And the time has come for me to pay for yesterday
    When I was young.

I am awake tonight on this night of the full winter moon.  It is so quiet on this night of silvery sprays of moonlight onto the garden.  I think about the new occupants and their excitement in this new chapter to their still young story.  I think about my mother as she watches the birds and the squirrels eat the birdseed outside her patio door, while she struggles to move the water glass just a little bit closer to her this last chapter of her story. 


I think about my mother's wisdom and how she has exchanged one dream for another to make it alright.  I wonder how she reconciled the visions imagined in younger years about who she would become, with the reality of how it all really turned out. I think about all the unspoken understandings and silent agreements between us now. Both of us know that all the words have been spoken and this, from two women who said so much to one another over a lifetime together.  These unspoken understandings and silent agreements between us now give me the strength I need for what is yet to come.  And come it will, as surely as night follows day.


In the still of the night, I let all the dreams float by:  past, present and future. My dreams are like a shadow play with opaque figures against illuminated backgrounds.  As I see the past, the illumination is dimmed; in the present the light is vibrant and the colours so vivid; the future is dimly lit and I am in no hurry to reach it.



Add a Comment
Comment posted by Olga Menendez on 02/22/2009

Hi Anya,

It is wonderful that you can write about your feelings in the way you do.  It has to be cathartic. I have not yet gone by Mama's house to meet the new owners.  Maybe at some point... and then, maybe not.  Continue writing. You have Papa's gift.  I love you. Olga

Comment posted by Sally Stone on 02/24/2009


I thank you for sharing your deepest emotions involving your mother's transition and yours.  I finally am coming to feel the depths of my emotions in relationship to my parents who have both passed away. I appreciate the gentle and caring way you tell your helps me very much.  Thank you, Sally

Comment posted by Susan Waltz on 02/25/2009

Reading about your Mother and her home made me think about my Dad, who passed away 4 years ago. We had to move him out of his home of 60 years to an assisted living facility. We kept his home vacant until he passed away but now reading about the young family moving into your Mother's home sounds like such a wonderful new beginning for her home.  Susan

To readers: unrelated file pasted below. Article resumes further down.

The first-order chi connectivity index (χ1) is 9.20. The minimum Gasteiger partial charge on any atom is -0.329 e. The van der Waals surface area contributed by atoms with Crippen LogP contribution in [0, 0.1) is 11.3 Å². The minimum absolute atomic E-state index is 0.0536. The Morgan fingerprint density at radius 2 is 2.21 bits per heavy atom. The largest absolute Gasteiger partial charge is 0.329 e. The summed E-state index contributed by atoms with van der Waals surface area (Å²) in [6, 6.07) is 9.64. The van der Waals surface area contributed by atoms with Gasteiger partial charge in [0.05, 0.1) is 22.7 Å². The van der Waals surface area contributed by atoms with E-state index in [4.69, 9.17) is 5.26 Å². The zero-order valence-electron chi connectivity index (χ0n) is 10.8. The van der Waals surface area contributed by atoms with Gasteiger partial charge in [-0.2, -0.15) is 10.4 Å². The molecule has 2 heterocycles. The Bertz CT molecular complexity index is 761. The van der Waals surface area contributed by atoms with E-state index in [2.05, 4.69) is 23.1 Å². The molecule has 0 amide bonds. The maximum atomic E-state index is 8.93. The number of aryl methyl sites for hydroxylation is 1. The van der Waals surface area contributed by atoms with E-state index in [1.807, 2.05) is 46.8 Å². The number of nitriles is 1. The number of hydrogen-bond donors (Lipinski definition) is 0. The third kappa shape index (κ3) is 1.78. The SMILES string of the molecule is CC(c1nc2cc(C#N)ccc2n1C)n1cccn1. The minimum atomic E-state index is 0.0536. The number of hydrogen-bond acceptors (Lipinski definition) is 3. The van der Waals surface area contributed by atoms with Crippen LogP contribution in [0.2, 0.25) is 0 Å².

Comment posted by Kathy Skinner on 02/27/2009


How poignant, how true. What a beautiful sharing of your feelings. Your descriptions and thoughts move the reader to a place in the universe which is outside the blinders of day to day concerns.

Comment posted by Dorrie on 03/03/2009

What a beautiful and poignant story about your mother.  I love the vivid imagery in the last two paragraphs. It's so true about the unspoken words between two people who know and understand the truth without saying a word.  I would love to see a picture of your mother as a young woman.

Comment posted by Giovanna on 03/12/2009
Anya, this is so beautifully written, and so poignant. As I read, I'm reminded of those wonderful moments with Mamma; her wit and humor; laughter; lively kitchen table discussions; and unforgettable Russian Easter celebrations in Monterey. You capture the bittersweetness of those memories, and through your imagery I find myself sitting with you in Mamma's room listening to her every breath, and drifting off into my own reverie.
Comment posted by Barbara on 03/20/2009

Dear Anya,

You communicate with real presence - I feel like I know where you were on that day you spent with your mother. And your present words connect me with the past and future - my memories of my parents, who live in Michigan, and my hopes and fears about what will be.  Like light shining through a prism, your expression releases many different emotions.  Thank you for sharing yourself with us.  Barbara

Comment posted by serge davidenkoff on 03/26/2009

I like it....   Really great and provocative story.  You must read to mom.

Comment posted by maggie k. on 04/09/2009

Your writing is haunting and so evocative...I've read a few of your pieces and the synesthesia is mesmorizing...I feel the smoky, dusty atmosphere, feel the pull of the past and its powers, memories, and callings competing with the compelling need to also honor your present and who you are now.... Keep up your Atelier and they in the still of the night or early dawn. I love how you mingle in songs of an era to evoke a sense of time, place, and mood...from Charles A. to Roy ORbison.... XOXO, Maggie
Comment posted by judy ellis-omealey on 05/26/2010

I too have lost my mother.  My father died quickly in 2007.  My mother lingered in her sadness, dying of a broken heart. She and he had lived together since '51.  I can't imagine living with someone longer than you have not...I miss them both.  I am determined to remember them in their most vital moods; laughing, fighting, singing, crying.  Every now and then, the last images creep in and I must change the subject of my thoughts quickly.  I plan to lose those memories some day soon.